There is no cure for fibromyalgia. Treatments are prescribed to decrease pain, improve muscle and joint function, and help avoid triggers that can worsen the symptoms. While drugs are often the first line of treatment, there are other approaches that people find to be equally effective, or at least helpful. These non-medical treatments focus on preventing flare-ups.
Most people with fibromyalgia use a combination of treatment methods.
A wide variety of drugs are used to treat fibromyalgia. Some reduce pain, some relax tense muscles, some help with sleep, and some seek to correct neurochemical imbalances. Many people take several drugs to relieve symptoms. It can take some time and trial and error to find the right set of medications for an individual patient.
The most commonly used pain-relieving drugs are analgesics and non-steroidal anti-inflammatory drugs (NSAIDs). Most of these are found in both over-the-counter and prescription strengths. They include common drugs like aspirin, ibuprofen (Advil), and acetaminophen (Tylenol).
Another drug used to relieve fibromyalgia pain is tramadol. This is a stronger painkiller available only by prescription.
In rare cases, a doctor may prescribe opioid painkillers for severe pain. These drugs carry a high risk of addiction if used for a long period. Examples of prescription opioid drugs include:
- hydrocodone and acetaminophen (Vicodin)
- oxycodone (Oxycontin)
- oxycodone and acetaminophen (Percocet)
Anticonvulsants are drugs used to prevent seizures. They calm overactive nerves and affect the pain transmission pathway, both of which can help decrease symptoms. Types of anticonvulsants include:
- carbamazepine (Tegretol)
- divalproex (Depakote)
- gabapentin (Neurontin)
- oxcarbazepine (Trileptal)
Side effects of anticonvulsants vary but can include:
- liver damage
Muscle relaxants reduce pain and muscle soreness. They can also help to relax the body and improve sleep. Prescription muscle relaxers include:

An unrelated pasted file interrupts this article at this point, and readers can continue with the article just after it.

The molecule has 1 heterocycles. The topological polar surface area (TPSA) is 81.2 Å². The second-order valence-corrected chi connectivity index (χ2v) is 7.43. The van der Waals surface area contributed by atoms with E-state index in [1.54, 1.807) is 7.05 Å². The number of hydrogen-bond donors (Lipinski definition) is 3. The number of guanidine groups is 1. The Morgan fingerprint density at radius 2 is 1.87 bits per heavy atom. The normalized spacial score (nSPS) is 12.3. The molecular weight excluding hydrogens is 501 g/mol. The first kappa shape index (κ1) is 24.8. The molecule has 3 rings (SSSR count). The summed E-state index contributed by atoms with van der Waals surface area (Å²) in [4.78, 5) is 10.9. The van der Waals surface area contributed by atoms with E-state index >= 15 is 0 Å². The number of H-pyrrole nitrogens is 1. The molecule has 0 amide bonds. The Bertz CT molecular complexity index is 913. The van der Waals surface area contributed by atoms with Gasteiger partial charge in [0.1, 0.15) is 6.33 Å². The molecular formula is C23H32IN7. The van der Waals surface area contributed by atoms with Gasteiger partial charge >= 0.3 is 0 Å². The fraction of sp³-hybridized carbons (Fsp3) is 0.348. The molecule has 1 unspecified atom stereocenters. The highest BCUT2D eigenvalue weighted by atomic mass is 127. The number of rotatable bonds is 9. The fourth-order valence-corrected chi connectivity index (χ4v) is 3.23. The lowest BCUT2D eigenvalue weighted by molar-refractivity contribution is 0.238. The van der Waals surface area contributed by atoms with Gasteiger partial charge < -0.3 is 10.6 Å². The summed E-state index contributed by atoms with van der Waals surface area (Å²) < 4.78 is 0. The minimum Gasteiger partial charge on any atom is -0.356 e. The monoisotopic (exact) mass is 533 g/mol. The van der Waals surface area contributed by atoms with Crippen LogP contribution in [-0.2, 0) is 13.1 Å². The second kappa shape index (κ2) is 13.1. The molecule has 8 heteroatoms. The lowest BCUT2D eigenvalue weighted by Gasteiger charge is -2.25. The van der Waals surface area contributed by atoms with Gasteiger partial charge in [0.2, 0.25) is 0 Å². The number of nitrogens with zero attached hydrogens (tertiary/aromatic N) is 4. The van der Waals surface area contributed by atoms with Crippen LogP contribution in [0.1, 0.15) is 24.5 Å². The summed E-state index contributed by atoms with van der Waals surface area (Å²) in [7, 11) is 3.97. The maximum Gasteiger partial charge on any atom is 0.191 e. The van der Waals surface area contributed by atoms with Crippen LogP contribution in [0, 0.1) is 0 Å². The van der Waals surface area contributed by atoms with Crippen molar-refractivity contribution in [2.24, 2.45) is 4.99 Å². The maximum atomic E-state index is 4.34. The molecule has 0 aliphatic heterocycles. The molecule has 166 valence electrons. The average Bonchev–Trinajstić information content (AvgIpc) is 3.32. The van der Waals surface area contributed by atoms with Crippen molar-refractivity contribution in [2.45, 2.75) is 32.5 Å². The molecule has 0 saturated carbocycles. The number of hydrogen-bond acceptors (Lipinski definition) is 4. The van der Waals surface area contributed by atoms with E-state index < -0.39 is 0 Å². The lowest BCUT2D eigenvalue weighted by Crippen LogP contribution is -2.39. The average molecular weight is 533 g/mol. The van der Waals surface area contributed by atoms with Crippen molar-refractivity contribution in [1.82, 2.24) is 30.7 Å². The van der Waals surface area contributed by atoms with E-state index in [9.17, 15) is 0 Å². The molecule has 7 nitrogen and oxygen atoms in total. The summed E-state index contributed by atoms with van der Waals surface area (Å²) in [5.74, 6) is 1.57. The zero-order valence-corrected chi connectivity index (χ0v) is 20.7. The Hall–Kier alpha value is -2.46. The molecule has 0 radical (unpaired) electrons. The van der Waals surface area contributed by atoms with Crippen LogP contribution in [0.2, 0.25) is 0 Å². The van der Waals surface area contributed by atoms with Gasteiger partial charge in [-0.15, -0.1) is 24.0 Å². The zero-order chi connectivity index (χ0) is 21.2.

- carisoprodol (Soma)
- cyclobenzaprine (Flexeril)
- orphenadrine (Norflex)
- metaxalone (Skelaxin)
- methocarbamol (Robaxin)
Side effects of muscle relaxants include blurred vision, dizziness, and drowsiness.
Benzodiazepines relieve anxiety, relax muscles, and improve sleep. They are usually taken at bedtime because they cause drowsiness. Side effects include drowsiness, confusion, impaired coordination, and depression. It’s important to limit the use of these drugs because they can be addictive. They include:
- clonazepam (Klonopin)
- diazepam (Valium)
- temazepam (Restoril)
- alprazolam (Xanax)
If you have fibromyalgia, your sleep is likely affected. Your doctor may prescribe a sleep aid. Sleep aids not only help you fall asleep, they can also help you stay asleep for longer periods and can also promote deep sleep. Popular sleep aids include Lunesta, Sonata, and Ambien.
Sleep aids can be habit forming. If you take them for a long period and then stop abruptly, you may have anxiety and trouble sleeping. Other side effects include:
Trigger Point Injections
To relieve severe pain, a doctor may inject a local anesthetic such as lidocaine directly into a painful trigger point. This effectively relieves pain, but only works for three to four weeks at most.